Finding true unity is a messy process
Published 1:02 pm Friday, May 14, 2021
In the scriptures we find many calls for unity.
From the Psalms: “How pleasant it is for brethren to dwell together in unity!” (133:1).
From the New Testament: “I beseech you … that ye be perfectly joined together.” (1 Corinthians 1:10).
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Jesus prayed for unity among His disciples, “That they all may be one; as thou, Father, art in me, and I in thee, that they also may be one in us.” (John 17:21-23).
Does God intend us to be robots? Carbon copies of one another? Certainly not.
From the beginning, God gave His children power to choose for themselves, leading naturally to distinctive experiences and paths through life.
We are each unique, with our own special gifts (see 1 Corinthians 12:4-11). God expects us to use our agency to be wise stewards of those gifts, make wise choices and build upon the talents He has given us.
Paul taught that as disciples, we are part of the body of Christ and that each has a role to play. “But now are they many members, yet but one body. And the eye cannot say unto the hand, I have no need of thee.” (1 Corinthians 12:21).
We can each ask God in prayer to teach us of our gifts and how we can use them to bless the lives of others.
The primary objective of unity can be found in Paul’s letter to the Ephesians, “Till we all come in the unity of the faith” (4:11-13). We can all be united in worshipping God and His beloved Son Jesus Christ.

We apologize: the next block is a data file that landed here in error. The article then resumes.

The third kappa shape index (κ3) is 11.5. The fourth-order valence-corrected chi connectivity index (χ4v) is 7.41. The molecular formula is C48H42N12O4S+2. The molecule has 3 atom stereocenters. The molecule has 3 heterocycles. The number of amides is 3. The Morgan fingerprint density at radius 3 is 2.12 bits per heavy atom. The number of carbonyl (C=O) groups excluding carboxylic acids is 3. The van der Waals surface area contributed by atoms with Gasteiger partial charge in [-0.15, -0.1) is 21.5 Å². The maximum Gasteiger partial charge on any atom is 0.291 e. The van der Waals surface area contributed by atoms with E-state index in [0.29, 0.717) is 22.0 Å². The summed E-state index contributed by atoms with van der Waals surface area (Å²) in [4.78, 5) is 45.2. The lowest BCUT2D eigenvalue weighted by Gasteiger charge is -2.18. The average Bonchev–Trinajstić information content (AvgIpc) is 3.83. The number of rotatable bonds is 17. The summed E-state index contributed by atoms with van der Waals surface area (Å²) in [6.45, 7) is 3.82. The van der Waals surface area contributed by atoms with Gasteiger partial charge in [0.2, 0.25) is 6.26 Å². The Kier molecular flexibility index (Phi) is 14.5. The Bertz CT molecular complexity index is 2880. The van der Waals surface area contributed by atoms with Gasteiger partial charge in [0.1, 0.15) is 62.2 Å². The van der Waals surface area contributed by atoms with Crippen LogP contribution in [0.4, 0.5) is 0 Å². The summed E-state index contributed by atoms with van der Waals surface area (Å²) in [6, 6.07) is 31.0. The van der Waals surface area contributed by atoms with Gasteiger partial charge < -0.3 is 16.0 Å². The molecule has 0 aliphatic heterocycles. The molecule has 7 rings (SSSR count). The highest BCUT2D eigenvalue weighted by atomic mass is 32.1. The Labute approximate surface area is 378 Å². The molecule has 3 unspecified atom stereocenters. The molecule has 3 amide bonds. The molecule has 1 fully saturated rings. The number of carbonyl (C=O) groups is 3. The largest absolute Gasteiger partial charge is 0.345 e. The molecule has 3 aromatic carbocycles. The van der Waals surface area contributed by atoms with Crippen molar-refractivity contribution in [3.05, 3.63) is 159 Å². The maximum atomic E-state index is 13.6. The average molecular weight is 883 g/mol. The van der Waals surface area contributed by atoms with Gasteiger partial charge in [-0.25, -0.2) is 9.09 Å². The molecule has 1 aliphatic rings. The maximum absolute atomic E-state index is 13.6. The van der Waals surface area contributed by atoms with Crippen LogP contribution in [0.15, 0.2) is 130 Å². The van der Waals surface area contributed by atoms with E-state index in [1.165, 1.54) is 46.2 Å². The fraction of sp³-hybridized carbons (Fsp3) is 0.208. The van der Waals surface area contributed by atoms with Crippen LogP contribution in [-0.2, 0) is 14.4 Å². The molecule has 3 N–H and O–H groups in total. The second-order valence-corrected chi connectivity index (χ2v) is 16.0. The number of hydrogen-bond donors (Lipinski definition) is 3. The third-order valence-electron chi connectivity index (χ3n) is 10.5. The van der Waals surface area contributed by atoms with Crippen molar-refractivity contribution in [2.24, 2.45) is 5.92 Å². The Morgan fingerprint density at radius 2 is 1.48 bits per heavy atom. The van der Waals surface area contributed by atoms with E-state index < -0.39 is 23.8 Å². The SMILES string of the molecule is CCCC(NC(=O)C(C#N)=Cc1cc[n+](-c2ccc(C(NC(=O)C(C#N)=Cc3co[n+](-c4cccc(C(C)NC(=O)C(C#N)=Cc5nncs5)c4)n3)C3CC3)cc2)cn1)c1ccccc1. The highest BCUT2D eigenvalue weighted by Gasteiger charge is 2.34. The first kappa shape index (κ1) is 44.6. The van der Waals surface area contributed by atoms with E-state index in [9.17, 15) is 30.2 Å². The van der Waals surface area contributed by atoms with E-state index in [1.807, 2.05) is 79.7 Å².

How do we develop unity with our brothers and sisters?
Prophets teach that we should care for one another and be free with our substance. Sharon Eubank, first counselor in the Relief Society General Presidency of The Church of Jesus Christ of Latter-day Saints, encouraged substitution of the word “mercy” for “substance.” Just as we have freely received of God’s mercy ourselves, we should extend mercy and grace to others.
Referring to the unity required by members of a rowing team, Sister Eubank further taught, “Races are not won by clones. Good crews are good blends. If they are to row well together, each must adjust to the needs and capabilities of the others.”
Using a gardening analogy, Sister Eubank also taught of the effort required to develop unity. “Unity doesn’t magically happen, it takes work. It’s messy, sometimes uncomfortable, and happens gradually when we clear away the bad as the good can grow.”
When we are united, we can work miracles. Jesus taught, “For where two or three are gathered together in my name, there am I in the midst of them.” (Matthew 18:20). I think of FACES food pantry and other service opportunities where those of many faiths come together to make our community better.
May we each grow in faith and feel closer to heaven as we dwell together in unity.
DR. BRENT ROBERTS is the elders quorum president in the Sandy River Branch, The Church of Jesus Christ of Latter-day Saints, and also dean of Greenwood Library at Longwood University. He can be reached at brentsroberts@ hotmail.com.